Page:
USA regional differences in low HIV viral loads: Management or response to HAART?

P. Heseltine*1, R. Kagan1, E. Koski2, H. Hamdan1, K. Chen1, W. Meyer4, T. McCormick3, A. Maddo2 and M. Lewinski1. 1Quest Diagnostics Nichols Institute, San Juan Capistrano  CA 92690; 2Quest Diagnostics, Advanced Diagnostics IT, Lyndhurst, NJ 07071; 3Quest Diagnostics, Teterboro NJ 07608; 4Quest Diagnostics, Baltimore MD 21227(USA).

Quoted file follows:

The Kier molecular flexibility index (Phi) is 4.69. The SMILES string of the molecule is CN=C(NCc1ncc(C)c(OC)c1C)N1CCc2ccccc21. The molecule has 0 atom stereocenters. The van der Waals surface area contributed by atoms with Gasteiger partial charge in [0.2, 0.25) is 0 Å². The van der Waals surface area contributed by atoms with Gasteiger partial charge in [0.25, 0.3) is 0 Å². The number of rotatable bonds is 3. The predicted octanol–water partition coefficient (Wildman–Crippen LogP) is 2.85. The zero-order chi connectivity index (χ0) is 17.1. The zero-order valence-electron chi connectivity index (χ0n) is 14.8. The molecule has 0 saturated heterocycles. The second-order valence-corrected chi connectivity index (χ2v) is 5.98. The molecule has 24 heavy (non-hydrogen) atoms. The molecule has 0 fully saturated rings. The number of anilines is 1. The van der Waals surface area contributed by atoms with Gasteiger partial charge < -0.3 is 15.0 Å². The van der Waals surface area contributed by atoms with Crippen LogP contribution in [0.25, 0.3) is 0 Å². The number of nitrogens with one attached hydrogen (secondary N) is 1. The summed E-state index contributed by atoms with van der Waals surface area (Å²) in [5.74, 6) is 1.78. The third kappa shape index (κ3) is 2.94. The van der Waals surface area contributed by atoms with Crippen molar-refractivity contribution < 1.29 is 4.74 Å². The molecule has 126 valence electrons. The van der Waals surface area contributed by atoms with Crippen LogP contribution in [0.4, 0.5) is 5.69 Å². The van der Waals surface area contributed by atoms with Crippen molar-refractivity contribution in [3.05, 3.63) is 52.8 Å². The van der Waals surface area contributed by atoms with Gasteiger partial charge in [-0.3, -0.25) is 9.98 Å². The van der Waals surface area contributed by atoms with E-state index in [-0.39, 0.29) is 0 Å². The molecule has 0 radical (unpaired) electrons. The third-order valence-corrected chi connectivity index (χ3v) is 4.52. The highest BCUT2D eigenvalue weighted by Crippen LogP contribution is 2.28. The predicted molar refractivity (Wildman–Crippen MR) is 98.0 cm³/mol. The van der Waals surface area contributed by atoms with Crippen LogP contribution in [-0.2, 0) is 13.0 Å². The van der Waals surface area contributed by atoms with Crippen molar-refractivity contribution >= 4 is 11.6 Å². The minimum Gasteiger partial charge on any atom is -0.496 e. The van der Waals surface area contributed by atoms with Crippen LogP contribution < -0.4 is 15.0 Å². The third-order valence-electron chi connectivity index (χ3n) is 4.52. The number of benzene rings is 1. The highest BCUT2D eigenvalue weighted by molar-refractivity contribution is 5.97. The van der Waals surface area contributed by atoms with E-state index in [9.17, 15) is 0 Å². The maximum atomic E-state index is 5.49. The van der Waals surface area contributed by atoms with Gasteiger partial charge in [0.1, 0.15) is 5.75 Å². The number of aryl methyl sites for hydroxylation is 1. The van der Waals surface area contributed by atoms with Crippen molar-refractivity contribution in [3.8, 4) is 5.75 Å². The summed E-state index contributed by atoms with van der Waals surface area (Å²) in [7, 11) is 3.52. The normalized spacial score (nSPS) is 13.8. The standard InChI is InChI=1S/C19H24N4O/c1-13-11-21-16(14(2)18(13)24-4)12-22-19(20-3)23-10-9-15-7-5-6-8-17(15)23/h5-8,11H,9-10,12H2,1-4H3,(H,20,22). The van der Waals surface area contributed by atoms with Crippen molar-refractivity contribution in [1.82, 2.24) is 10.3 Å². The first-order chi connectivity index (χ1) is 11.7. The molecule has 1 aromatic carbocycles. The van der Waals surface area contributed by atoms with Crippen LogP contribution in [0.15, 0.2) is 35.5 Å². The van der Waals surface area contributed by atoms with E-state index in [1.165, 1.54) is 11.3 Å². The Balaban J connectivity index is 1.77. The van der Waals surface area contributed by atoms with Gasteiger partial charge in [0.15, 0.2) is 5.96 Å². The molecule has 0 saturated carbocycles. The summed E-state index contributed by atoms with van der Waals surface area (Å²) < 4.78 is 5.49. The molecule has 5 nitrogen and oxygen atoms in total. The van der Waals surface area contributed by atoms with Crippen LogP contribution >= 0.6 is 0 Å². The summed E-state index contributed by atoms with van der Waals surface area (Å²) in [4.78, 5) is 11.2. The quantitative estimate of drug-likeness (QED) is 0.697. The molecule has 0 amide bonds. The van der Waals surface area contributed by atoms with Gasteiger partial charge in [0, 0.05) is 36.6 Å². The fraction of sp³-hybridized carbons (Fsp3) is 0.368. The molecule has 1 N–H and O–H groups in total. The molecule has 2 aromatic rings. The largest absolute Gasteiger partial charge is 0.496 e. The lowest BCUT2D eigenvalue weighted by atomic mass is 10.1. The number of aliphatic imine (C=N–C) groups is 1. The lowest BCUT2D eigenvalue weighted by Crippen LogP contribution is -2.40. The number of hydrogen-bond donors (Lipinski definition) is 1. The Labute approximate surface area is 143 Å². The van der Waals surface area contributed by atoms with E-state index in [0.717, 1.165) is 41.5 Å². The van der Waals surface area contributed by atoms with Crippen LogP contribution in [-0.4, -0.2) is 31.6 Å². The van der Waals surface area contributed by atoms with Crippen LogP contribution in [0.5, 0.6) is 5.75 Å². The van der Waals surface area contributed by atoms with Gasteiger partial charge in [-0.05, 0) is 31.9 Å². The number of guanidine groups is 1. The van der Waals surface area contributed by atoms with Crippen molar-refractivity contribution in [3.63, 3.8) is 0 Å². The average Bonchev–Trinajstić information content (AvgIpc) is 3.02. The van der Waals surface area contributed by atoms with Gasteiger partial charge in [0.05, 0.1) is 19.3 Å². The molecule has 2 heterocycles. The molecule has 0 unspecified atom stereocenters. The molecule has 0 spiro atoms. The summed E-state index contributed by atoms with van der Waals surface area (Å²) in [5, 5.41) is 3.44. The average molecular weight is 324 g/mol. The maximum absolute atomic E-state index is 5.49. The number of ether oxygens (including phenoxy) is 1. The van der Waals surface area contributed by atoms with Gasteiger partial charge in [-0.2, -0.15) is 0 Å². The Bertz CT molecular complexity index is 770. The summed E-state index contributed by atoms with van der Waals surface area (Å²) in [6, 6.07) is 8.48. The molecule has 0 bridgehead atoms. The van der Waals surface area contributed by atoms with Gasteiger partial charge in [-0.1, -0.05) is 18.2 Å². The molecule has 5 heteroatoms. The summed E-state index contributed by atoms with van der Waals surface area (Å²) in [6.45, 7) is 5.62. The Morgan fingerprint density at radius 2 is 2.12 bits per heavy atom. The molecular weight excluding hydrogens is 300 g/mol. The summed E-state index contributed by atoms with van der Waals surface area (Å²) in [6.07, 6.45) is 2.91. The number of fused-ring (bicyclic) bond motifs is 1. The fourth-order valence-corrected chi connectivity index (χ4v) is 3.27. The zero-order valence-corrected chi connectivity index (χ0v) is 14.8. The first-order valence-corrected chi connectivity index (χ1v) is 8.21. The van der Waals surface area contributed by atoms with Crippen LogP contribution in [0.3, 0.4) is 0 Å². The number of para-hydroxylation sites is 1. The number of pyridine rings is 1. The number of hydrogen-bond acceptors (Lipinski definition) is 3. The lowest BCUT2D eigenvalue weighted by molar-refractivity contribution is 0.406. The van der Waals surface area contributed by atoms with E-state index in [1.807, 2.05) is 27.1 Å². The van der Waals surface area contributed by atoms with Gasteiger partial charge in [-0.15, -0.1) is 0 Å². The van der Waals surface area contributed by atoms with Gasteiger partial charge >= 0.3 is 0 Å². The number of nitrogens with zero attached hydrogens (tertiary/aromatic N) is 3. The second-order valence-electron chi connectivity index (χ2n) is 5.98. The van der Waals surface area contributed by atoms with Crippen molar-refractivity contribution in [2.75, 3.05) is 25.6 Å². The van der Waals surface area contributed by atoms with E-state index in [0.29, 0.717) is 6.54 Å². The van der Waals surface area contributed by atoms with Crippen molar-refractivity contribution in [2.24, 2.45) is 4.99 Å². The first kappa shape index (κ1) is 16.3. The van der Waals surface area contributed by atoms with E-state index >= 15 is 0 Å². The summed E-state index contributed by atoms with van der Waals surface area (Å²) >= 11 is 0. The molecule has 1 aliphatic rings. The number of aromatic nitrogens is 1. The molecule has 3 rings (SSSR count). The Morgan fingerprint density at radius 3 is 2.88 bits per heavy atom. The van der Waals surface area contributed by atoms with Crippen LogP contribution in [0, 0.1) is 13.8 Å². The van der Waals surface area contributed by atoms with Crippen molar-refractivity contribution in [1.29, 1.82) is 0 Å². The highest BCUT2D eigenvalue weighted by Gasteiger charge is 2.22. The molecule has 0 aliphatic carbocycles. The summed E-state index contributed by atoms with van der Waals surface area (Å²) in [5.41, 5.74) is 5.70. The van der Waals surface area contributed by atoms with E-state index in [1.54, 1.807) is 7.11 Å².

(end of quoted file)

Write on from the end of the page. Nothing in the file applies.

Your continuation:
Background: Suppression of HIV viral load by HAART to <50 copies/mL has been shown to correlate with favorable clinical outcome. We investigated the geographic distribution of ordering patterns and results of HIV-1 RNA assays performed by UltraSensitive RT-PCR, Standard RT-PCR or branched DNA across a large diagnostic reference laboratory system. Material and Methods: Clinical samples submitted for the HIV-1 RNA quantitative assays AMPLICOR® HIV-1 MONITOR UltraSensitive RT-PCR assay version 1.0 (Roche Diagnostics) and VERSANT® HIV-1 RNA 3.0 branched DNA assay (Bayer Corporation), performed at six Quest Diagnostics reference laboratories were reviewed.  Data were available for 168,383 UltraSensitive PCR results and for 103,556 bDNA results collected over a 16-month period from Oct. 2001 to Jan. 2003. Results: Undetectable viral loads of <50 cp/mL were found in 46.8% usPCR and 38.3% by bDNA.  The overall frequency of low-level viremia (50 - 400 cp/mL) was 24.8% by usPCR and 11.2% by bDNA.  These proportions remained relatively constant over a 16-month period by region.  While the regional distribution of test orders closely followed the CDC case rates for the 10 states with the highest cumulative incidences of AIDS, the geographic data showed a higher proportion of patients in Massachusetts with undetectable viral loads by usPCR (52.6% <50 cp/mL) than in Florida (33.0% <50 cp/mL). Conclusion: Regional variations in the numbers of patients with low positive viral load are not fully explained by assay method or ordering practices. Regional resistance data (to be presented) may also not explain the differences in outcome. These controlled data provide an opportunity to consider the impact on successful HAART of regional prescribing and adherence practices.